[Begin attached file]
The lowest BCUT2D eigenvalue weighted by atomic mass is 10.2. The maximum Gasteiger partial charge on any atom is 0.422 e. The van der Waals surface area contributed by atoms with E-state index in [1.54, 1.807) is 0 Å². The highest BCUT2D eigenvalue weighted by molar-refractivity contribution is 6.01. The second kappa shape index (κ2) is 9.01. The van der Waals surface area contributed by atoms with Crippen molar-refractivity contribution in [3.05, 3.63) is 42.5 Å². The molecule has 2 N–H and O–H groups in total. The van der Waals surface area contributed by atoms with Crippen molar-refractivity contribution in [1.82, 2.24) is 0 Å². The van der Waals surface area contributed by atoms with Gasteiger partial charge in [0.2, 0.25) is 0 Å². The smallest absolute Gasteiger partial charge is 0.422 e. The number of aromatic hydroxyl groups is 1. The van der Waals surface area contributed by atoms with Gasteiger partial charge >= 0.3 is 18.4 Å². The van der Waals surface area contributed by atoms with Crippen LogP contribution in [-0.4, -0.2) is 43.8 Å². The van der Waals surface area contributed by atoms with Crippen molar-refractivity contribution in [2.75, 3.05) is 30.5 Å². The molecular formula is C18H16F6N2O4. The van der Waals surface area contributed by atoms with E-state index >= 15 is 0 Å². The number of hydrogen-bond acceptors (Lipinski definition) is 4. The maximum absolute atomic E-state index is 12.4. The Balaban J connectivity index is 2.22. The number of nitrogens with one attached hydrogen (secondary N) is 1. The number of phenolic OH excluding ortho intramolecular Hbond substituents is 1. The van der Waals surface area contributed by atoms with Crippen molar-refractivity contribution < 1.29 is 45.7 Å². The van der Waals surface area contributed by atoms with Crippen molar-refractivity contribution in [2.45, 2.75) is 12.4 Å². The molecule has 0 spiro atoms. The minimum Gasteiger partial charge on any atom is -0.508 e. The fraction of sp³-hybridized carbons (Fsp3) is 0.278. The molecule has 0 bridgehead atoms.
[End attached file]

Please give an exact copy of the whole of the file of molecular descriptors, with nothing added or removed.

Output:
The lowest BCUT2D eigenvalue weighted by atomic mass is 10.2. The maximum Gasteiger partial charge on any atom is 0.422 e. The van der Waals surface area contributed by atoms with E-state index in [1.54, 1.807) is 0 Å². The highest BCUT2D eigenvalue weighted by molar-refractivity contribution is 6.01. The second kappa shape index (κ2) is 9.01. The van der Waals surface area contributed by atoms with Crippen molar-refractivity contribution in [3.05, 3.63) is 42.5 Å². The molecule has 2 N–H and O–H groups in total. The van der Waals surface area contributed by atoms with Crippen molar-refractivity contribution in [1.82, 2.24) is 0 Å². The van der Waals surface area contributed by atoms with Gasteiger partial charge in [0.2, 0.25) is 0 Å². The smallest absolute Gasteiger partial charge is 0.422 e. The number of aromatic hydroxyl groups is 1. The van der Waals surface area contributed by atoms with Gasteiger partial charge >= 0.3 is 18.4 Å². The van der Waals surface area contributed by atoms with Crippen LogP contribution in [-0.4, -0.2) is 43.8 Å². The van der Waals surface area contributed by atoms with Crippen molar-refractivity contribution in [2.75, 3.05) is 30.5 Å². The molecular formula is C18H16F6N2O4. The van der Waals surface area contributed by atoms with E-state index >= 15 is 0 Å². The number of hydrogen-bond acceptors (Lipinski definition) is 4. The maximum absolute atomic E-state index is 12.4. The Balaban J connectivity index is 2.22. The number of nitrogens with one attached hydrogen (secondary N) is 1. The number of phenolic OH excluding ortho intramolecular Hbond substituents is 1. The van der Waals surface area contributed by atoms with Crippen molar-refractivity contribution < 1.29 is 45.7 Å². The van der Waals surface area contributed by atoms with Crippen molar-refractivity contribution in [2.45, 2.75) is 12.4 Å². The molecule has 0 spiro atoms. The minimum Gasteiger partial charge on any atom is -0.508 e. The fraction of sp³-hybridized carbons (Fsp3) is 0.278. The molecule has 0 bridgehead atoms.